In 2013 our beloved dog, CB, was diagnosed with melanoma. It was a stunning blow to all of us and even the veterinarian had a hard time with the test results. The tumor was in one of the bones that made up his first toe on the right foot and we made the decision to remove the entire toe as a precaution. The vet assured me that he would do just fine without it and she was right. Following several weeks of healing, he was right back to bounding up the stairs behind me every evening on our way to bed, back to three or four walks around the neighborhood every day. You would never know he was missing a toe.
Six weeks after the surgery, the vet said we ought to give him the once-over to see whether there were any more tumors or spots we needed to check out. As a nearly-10-year-old purebred, he had sprouted odd bumps and lesions here and there that we hadn’t ever really thought twice about. I pointed out a few that were larger but didn’t seem to give him trouble or pain and we did biopsies.
Most of the remainder of 2013 was spent either in surgery or recovery for our poor boy after discovering another large tumor on his back that had wrapped around his spine. I learned several big lessons from all of this, but the one that I hope to remember for the rest of my life is how to act when you’re diagnosed with cancer, just in case I ever am.
During the visits where we first attempted to figure out what was going on with CB’s foot, he was the same as ever. Happy, goofy, loyal, exuberant. For as long as we have known him, he has loved people (especially children his height), other dogs, water, balls, stuffed animals, and food. He loves nothing more than a walk around the neighborhood and sleeping on the floor in the same room where there is a person. Any person. He hates being alone. He follows me from room to room all day long as I empty the dishwasher, run downstairs to do a load of laundry, sit at the kitchen table to write for a few hours, walk out to the alley to dump the garbage, and head upstairs to shower. If we walk past a car with a door or the hatchback open, he sees an open invitation for a ride, even if he doesn’t know the owner of the car. He doesn’t mind going to the vet in the slightest because it just means that someone else is going to pet him and scratch behind his ears.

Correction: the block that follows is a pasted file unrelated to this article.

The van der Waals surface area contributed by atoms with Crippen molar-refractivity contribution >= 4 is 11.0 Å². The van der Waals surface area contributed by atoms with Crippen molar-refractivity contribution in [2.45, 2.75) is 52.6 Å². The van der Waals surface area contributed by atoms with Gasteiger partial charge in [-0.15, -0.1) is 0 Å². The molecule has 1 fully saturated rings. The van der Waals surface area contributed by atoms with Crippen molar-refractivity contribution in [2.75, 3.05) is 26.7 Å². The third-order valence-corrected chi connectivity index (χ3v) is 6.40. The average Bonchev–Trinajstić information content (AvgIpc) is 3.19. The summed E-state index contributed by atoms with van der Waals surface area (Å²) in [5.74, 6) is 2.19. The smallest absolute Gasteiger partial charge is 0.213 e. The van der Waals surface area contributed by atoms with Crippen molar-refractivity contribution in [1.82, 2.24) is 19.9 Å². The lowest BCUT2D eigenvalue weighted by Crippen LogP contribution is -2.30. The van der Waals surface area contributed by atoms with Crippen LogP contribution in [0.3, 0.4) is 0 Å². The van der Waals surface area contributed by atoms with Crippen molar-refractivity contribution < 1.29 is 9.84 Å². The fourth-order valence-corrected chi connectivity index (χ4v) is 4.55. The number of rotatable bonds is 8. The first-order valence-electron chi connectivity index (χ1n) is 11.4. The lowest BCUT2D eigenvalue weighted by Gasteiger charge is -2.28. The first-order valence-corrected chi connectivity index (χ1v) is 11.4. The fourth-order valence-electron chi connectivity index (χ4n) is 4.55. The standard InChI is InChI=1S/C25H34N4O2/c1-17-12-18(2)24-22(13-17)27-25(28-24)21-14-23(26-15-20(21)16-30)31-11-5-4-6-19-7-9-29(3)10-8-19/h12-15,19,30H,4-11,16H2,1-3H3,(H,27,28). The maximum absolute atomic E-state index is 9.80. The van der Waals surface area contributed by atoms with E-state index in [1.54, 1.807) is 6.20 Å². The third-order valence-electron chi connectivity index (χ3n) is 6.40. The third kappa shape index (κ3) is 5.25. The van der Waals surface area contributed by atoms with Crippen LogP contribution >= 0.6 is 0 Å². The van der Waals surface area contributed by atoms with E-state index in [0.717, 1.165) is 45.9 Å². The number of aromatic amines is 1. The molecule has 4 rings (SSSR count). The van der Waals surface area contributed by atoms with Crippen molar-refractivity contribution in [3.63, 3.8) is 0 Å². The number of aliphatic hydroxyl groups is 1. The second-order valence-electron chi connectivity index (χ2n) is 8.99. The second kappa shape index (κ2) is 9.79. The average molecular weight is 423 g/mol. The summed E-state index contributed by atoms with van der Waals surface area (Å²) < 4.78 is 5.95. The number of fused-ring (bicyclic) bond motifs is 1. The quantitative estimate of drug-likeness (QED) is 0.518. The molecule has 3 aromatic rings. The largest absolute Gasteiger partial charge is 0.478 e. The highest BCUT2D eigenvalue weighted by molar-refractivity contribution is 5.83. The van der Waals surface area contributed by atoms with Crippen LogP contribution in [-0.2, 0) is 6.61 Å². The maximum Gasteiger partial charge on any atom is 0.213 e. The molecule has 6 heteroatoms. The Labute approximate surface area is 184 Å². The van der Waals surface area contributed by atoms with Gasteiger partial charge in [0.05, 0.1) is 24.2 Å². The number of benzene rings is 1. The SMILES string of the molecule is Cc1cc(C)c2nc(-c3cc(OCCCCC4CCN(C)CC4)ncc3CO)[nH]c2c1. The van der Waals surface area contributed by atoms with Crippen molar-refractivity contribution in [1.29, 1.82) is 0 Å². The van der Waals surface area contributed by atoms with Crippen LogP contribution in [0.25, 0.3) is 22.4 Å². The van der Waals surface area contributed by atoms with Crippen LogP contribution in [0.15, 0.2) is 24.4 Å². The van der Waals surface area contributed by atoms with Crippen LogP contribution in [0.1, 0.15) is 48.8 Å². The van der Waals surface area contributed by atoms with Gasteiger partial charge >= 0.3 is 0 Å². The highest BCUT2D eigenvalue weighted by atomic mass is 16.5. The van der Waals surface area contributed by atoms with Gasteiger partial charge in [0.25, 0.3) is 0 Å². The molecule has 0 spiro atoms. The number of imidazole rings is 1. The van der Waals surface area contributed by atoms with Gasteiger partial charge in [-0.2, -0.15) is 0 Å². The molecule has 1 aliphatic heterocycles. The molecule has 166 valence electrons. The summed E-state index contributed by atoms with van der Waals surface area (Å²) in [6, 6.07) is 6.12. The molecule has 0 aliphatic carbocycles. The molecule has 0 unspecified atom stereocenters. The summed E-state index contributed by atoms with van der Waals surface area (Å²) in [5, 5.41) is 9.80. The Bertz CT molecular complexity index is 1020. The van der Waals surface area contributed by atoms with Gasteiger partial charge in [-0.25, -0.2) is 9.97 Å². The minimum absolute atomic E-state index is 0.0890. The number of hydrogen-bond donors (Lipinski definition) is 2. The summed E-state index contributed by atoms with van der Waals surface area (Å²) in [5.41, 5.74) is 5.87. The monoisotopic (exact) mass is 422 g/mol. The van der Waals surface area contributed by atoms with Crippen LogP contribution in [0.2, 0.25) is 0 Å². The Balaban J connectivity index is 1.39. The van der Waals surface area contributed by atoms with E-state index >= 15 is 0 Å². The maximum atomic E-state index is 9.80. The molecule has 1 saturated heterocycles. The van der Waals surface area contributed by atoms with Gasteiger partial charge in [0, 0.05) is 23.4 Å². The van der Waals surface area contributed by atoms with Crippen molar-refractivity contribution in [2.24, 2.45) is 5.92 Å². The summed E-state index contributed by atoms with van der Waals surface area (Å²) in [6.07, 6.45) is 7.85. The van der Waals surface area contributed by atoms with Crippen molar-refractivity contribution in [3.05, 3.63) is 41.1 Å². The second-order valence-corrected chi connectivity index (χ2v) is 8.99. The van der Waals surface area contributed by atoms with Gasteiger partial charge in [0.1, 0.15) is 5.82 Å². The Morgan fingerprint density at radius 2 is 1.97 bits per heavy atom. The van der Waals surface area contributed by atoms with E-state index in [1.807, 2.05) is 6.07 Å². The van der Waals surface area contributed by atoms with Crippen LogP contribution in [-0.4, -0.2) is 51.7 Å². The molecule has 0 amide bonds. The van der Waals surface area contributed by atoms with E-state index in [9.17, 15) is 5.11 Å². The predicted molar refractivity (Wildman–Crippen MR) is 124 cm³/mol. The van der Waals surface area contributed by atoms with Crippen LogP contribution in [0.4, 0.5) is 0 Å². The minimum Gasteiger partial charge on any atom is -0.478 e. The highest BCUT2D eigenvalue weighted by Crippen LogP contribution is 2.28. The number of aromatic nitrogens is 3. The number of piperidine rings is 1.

After his cancer diagnosis, nothing changed. He was slowed down a bit by the bandages and stitches and a little dopey from the anesthetic, but he wasn’t angry or morose or withdrawn. His tail still thumped on the hardwood floor in anticipation of some attention every time someone walked by. He still struggled to all four feet upon hearing the word “walk” uttered by anyone anywhere. He still perked his ears up at the sound of Bubba locking his car at the end of the day before heading up the stairs to come inside.
Even after five surgeries in nine months and weekly visits to the vet, he was unchanged with regard to his most basic personality. He was a little more hesitant to get in the car because that generally meant we were headed for some more poking and prodding, but I can hardly blame him. I was, too, because for me, it generally meant a huge bill and more heartache.
I don’t know whether it’s because he has very little control over most of the aspects of his life that he has chosen to embrace the things that matter most to him – connection with his human companions and pleasure-seeking – or if it’s even a “choice” at all. I just know that watching him continue to be exactly who he always was even as physical parts of him got chipped away steadily through most of a year was inspirational and touching. He never stopped trusting me to change his bandages and give him pain meds. He never refused to get up and walk or greet me with a huge tail wag. He never lost his enthusiasm for meeting other dogs or new people or carrying some goofy toy around in his mouth. Through it all, he stayed CB. CB with melanoma, to be sure, but CB nonetheless.
If I am ever diagnosed with a disease that requires me to undergo painful or debilitating treatment and is potentially life-threatening, I hope that I can remember how CB handled it. I hope that I can make my way, one day at a time, through the treatments, rely on others to help me, and never let it change who I truly am. I hope that I can continue to focus on the things that make me happy and let them make me just as happy as they always have even if I don’t have the same energy to enjoy them that I once did.
As of now, CB is mostly back to his old self. I suspect that he has more tumors growing that we don’t know about, but he is living a good life and is very active thus far. We have decided that five surgeries is enough for one dog and, while we won’t let him live with debilitating amounts of pain, we are going to let him enjoy the time he has left without anesthesia or stitches or casts. Every morning when the two of us get up to start the day, I am grateful for the gifts he has given me, not the least of which is the constant reminder to just be who I really am as much as possible.